Less than a year into their venture, with their company already turning over £230,000 and having won a major international award, Eli and Giorgia present an unruffled but clearly passionate face to the challenges ahead. The challenges include, many of which have already been surmounted, branching out into the international market, growing their community of supporters and customers, prototyping designs, contemplating their market channels, expanding their product line, and engaging in a crowdfunding campaign on Indiegogo, which has recently raised £28,500 for their new product, Wype Refill. They attribute their sang-froid to a mutual appetite for the entrepreneurial, and a desire to develop a business venture with a strong environmental mission; the rest – the product development, the marketing, the design, building a direct relationship with customers – just seemed to come naturally (with, of course, a considerable amount of care, focus and late nights).
The journey Giorgia and Eli have taken over the past year has been both many and varied, ranging from a spell of ergonomics-focused prototyping and design with design agency, Morrama Ltd., to creating a fun 1950s style TV ad pastiche with ‘video story-tellers’ Bold Content Video Production. Both agree that the learning curve was steep, but the creative and businesses processes were helped by a different, yet complementary approach to the journey.
“Eli’s more of a glass half-full kind of person, while I am more cautious in my approach – the two outlooks seem to work well together,” says Giorgia.
Speaking about their time at London Business School, Giorgia credits LBS with her fluency and confidence when it comes to talking about and practicing business. With a creative background in the demanding world of international fashion, Giorgia was initially daunted by learning about the nuts and bolts of the business world. “I would never have dreamed that I would be able to talk about business affairs with the confidence that I have today.”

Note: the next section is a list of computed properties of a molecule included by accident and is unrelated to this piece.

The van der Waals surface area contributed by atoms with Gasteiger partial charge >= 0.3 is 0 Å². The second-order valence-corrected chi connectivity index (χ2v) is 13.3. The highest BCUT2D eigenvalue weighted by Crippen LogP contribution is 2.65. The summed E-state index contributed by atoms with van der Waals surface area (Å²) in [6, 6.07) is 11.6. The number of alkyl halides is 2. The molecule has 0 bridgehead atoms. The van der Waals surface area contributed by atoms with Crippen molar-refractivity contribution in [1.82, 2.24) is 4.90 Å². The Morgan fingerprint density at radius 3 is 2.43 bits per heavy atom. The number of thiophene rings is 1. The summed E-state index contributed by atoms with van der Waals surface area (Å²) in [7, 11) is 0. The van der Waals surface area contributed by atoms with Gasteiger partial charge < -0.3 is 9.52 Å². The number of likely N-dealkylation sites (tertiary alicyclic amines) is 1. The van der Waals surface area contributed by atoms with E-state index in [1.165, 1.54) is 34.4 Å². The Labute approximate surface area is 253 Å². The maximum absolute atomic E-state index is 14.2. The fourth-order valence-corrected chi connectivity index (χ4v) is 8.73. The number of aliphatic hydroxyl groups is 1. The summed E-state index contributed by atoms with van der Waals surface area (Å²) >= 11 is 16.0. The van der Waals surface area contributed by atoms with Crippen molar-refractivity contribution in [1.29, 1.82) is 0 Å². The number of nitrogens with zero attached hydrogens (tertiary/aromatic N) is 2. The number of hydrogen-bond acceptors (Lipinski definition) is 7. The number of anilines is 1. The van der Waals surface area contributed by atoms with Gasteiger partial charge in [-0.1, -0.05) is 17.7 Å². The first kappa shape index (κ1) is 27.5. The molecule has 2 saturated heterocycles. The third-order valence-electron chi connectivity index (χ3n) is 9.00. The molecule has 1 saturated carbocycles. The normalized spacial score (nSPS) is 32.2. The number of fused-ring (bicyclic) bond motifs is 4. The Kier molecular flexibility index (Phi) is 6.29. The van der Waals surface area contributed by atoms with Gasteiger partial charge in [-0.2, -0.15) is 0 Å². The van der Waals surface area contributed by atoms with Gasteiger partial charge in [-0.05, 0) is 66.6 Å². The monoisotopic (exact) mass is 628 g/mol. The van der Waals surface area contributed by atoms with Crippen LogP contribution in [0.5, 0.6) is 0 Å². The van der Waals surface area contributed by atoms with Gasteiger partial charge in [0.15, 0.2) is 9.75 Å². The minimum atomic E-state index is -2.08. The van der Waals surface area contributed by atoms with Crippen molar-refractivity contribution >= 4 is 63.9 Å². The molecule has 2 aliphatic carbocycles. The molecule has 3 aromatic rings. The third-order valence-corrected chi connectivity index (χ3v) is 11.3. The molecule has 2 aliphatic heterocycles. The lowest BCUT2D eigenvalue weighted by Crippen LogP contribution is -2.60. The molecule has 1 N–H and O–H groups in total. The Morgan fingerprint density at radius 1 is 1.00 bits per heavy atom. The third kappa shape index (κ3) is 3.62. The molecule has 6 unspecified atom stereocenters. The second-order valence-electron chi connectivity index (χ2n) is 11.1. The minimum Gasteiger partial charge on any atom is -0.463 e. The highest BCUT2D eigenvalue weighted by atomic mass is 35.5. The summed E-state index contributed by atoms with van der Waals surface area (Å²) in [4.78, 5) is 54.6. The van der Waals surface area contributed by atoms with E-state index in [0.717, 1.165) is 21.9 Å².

Eli regrets that they both did not initially think of their venture while at LBS, and then make use of the many tools, networks and facilities that the School has to offer new businesses.
“We did eventually take full advantage of the excellent support offered by LBS later on, and through the backing and counsel offered by Jane [Jane Khedair, Director, Institute of Innovation and Entrepreneurship at London Business School] we were given huge support,” says Eli.
Another key advantage offered by LBS has been the network of frontrunners, business entrepreneurs who had gone before them and were making a success of their ventures.
“Seeing other successful entrepreneurs provides a boost to your confidence,” affirms Eli who cites a collaboration d’esprit with TreeApp, a mobile app allowing anyone to plant trees, free, every day, a venture founded and run by fellow entrepreneur and LBS alumni, Godefroy Harito.
“I believe we must have planted or pledged around 1300 trees by now thanks to TreeApp,” says Eli.
It seems that the future for Wype promises to be both bright and green!
About the Author: Christopher Moseley is a Senior PR and Public Affairs Manager at London Business School. He has previously worked across a wide range of sectors, including in-house PR roles in telecoms/IT, defence and aerospace. He also worked for the agency, Weber Shandwick, promoting new technology business start-ups.